Tuesday, July 05, 2011

Is it Time To Leave Dropbox?


I am a long-time user and fan of the popular file sync/backup service known as Dropbox.  Dropbox is a “storage in the cloud” service where you can save your files onto Dropbox and access them from the web onto other computers and mobile devices.  Lately though Dropbox has been getting some negative attention from a security breach and now a change in their terms of service.  Is it time to leave Dropbox?

Over the weekend, Dropbox revised their Terms of Service, Privacy Policy, and Security Overview. These changes were made in part to “simplify the language” of the policies, but also to respond to a security breach they experienced which allowed all Dropbox accounts to be accessible without passwords for several hours.  Also in the mix of bad news was the discovery that Dropbox employees could access files stored on dropbox as needed.  In total that’s a lot of bad press for Dropbox and it made me consider whether I wanted to continue to store my files with their service.

Last night, Dave Winer posted this article that is getting quite a bit of attention:  I’ve deleted my Dropbox Account   I’ve considered doing the same, but I probably will stick with Dropbox for now and here’s why:

  • I don’t put files “in the cloud” that have personal information on them.  I simply don’t trust any service to protect my data enough to place personal information on there.  This includes work documents, anything with banking-type information, personal data like birthdates etc.  I do think most of these service WANT to protect your stuff, but I don’t believe they can do as good of a job as I want them to.  Photos and files I wouldn’t cry over if they became public are the ones I’ll put “in the cloud”, but not the other stuff.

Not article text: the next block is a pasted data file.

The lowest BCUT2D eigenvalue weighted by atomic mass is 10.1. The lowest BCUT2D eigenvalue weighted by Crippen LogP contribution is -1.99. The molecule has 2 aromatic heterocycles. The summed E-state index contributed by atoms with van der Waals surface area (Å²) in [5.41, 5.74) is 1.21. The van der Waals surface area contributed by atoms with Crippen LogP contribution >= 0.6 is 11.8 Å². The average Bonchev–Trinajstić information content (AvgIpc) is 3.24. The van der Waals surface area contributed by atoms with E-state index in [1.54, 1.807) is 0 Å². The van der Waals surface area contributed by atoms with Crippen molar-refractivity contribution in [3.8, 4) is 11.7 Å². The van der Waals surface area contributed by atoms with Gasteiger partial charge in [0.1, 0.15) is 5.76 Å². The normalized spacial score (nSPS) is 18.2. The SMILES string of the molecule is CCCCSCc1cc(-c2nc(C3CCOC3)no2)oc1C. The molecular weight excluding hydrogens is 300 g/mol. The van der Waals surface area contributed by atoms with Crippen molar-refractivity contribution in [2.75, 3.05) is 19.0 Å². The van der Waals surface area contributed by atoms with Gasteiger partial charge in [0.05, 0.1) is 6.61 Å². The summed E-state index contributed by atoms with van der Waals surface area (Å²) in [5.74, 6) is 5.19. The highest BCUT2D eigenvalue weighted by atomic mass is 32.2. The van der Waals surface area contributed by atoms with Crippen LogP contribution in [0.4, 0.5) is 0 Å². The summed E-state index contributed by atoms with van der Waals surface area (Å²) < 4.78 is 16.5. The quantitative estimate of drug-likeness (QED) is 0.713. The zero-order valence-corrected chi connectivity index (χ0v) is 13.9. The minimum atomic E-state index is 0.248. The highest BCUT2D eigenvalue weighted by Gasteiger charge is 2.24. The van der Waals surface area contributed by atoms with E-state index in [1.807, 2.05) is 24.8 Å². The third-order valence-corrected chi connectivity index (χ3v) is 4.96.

• I don’t think the terms of service are as bad as Mr. Winer implied.  Yes there is some talk of giving Dropbox permission to share your documents in there but isn’t that kind of what you are giving up by putting your documents in the cloud with a service anyway?  Read this excellent overview of the new Dropbox Terms by the creator of 1Password (Agile Bits) to get your head around what the changes are and what they mean.
  • Dropbox is still one of the best if not THE best cloud storage service – especially with free storage.  There is plenty of competition in this space and they can’t afford to address users needs especially when it comes to privacy and security.

If you’re still not convinced to stick it out with Dropbox, one interesting alternative is Wuala.  Gadget Wisdom is testing this service out and he authored an excellent guide to Switching From Dropbox to WualaI plan to check this service out this week just in case.

Do you trust cloud storage services with your data?  If you use Dropbox do you plan to stick with them?